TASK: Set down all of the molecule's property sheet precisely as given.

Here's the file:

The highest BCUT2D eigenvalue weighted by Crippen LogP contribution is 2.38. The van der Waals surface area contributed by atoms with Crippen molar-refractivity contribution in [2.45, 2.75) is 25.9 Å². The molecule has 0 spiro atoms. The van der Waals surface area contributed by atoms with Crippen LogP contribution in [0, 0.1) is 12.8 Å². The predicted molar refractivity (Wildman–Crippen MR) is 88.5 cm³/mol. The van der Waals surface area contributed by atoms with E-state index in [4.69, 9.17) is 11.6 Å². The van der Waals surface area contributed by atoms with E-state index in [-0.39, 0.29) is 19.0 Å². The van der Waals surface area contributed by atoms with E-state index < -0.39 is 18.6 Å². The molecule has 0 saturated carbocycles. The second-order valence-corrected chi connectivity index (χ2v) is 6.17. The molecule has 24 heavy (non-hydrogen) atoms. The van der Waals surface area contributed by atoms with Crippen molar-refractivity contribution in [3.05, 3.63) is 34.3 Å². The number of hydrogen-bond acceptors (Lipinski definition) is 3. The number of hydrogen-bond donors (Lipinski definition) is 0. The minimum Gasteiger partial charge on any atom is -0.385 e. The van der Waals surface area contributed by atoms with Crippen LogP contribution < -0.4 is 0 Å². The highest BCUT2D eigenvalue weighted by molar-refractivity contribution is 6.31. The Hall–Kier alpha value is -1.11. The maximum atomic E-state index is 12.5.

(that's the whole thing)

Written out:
The highest BCUT2D eigenvalue weighted by Crippen LogP contribution is 2.38. The van der Waals surface area contributed by atoms with Crippen molar-refractivity contribution in [2.45, 2.75) is 25.9 Å². The molecule has 0 spiro atoms. The van der Waals surface area contributed by atoms with Crippen LogP contribution in [0, 0.1) is 12.8 Å². The predicted molar refractivity (Wildman–Crippen MR) is 88.5 cm³/mol. The van der Waals surface area contributed by atoms with E-state index in [4.69, 9.17) is 11.6 Å². The van der Waals surface area contributed by atoms with E-state index in [-0.39, 0.29) is 19.0 Å². The van der Waals surface area contributed by atoms with E-state index < -0.39 is 18.6 Å². The molecule has 0 saturated carbocycles. The second-order valence-corrected chi connectivity index (χ2v) is 6.17. The molecule has 24 heavy (non-hydrogen) atoms. The van der Waals surface area contributed by atoms with Crippen molar-refractivity contribution in [3.05, 3.63) is 34.3 Å². The number of hydrogen-bond acceptors (Lipinski definition) is 3. The number of hydrogen-bond donors (Lipinski definition) is 0. The minimum Gasteiger partial charge on any atom is -0.385 e. The van der Waals surface area contributed by atoms with Crippen LogP contribution < -0.4 is 0 Å². The highest BCUT2D eigenvalue weighted by molar-refractivity contribution is 6.31. The Hall–Kier alpha value is -1.11. The maximum atomic E-state index is 12.5.